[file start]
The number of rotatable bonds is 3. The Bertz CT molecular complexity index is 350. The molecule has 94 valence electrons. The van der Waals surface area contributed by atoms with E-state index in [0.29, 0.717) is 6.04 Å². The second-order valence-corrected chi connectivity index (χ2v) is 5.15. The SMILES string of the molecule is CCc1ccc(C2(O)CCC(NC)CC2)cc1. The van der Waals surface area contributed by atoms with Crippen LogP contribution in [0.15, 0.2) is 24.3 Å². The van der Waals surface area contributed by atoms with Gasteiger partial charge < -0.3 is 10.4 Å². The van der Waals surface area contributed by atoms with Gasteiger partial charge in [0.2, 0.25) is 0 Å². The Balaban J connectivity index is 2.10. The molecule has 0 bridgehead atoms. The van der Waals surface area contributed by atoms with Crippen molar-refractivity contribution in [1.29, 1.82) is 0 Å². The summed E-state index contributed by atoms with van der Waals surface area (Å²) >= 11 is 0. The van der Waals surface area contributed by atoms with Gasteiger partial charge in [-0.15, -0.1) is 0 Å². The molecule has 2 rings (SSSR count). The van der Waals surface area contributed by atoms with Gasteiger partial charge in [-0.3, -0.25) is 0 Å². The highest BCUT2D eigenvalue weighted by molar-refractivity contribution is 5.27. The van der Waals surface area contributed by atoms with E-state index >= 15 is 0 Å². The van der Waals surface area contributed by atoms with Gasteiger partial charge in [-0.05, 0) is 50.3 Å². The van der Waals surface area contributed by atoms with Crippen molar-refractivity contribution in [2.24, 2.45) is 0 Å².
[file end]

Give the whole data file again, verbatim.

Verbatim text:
The number of rotatable bonds is 3. The Bertz CT molecular complexity index is 350. The molecule has 94 valence electrons. The van der Waals surface area contributed by atoms with E-state index in [0.29, 0.717) is 6.04 Å². The second-order valence-corrected chi connectivity index (χ2v) is 5.15. The SMILES string of the molecule is CCc1ccc(C2(O)CCC(NC)CC2)cc1. The van der Waals surface area contributed by atoms with Crippen LogP contribution in [0.15, 0.2) is 24.3 Å². The van der Waals surface area contributed by atoms with Gasteiger partial charge < -0.3 is 10.4 Å². The van der Waals surface area contributed by atoms with Gasteiger partial charge in [0.2, 0.25) is 0 Å². The Balaban J connectivity index is 2.10. The molecule has 0 bridgehead atoms. The van der Waals surface area contributed by atoms with Crippen molar-refractivity contribution in [1.29, 1.82) is 0 Å². The summed E-state index contributed by atoms with van der Waals surface area (Å²) >= 11 is 0. The van der Waals surface area contributed by atoms with Gasteiger partial charge in [-0.15, -0.1) is 0 Å². The molecule has 2 rings (SSSR count). The van der Waals surface area contributed by atoms with Gasteiger partial charge in [-0.3, -0.25) is 0 Å². The highest BCUT2D eigenvalue weighted by molar-refractivity contribution is 5.27. The van der Waals surface area contributed by atoms with E-state index >= 15 is 0 Å². The van der Waals surface area contributed by atoms with Gasteiger partial charge in [-0.05, 0) is 50.3 Å². The van der Waals surface area contributed by atoms with Crippen molar-refractivity contribution in [2.24, 2.45) is 0 Å².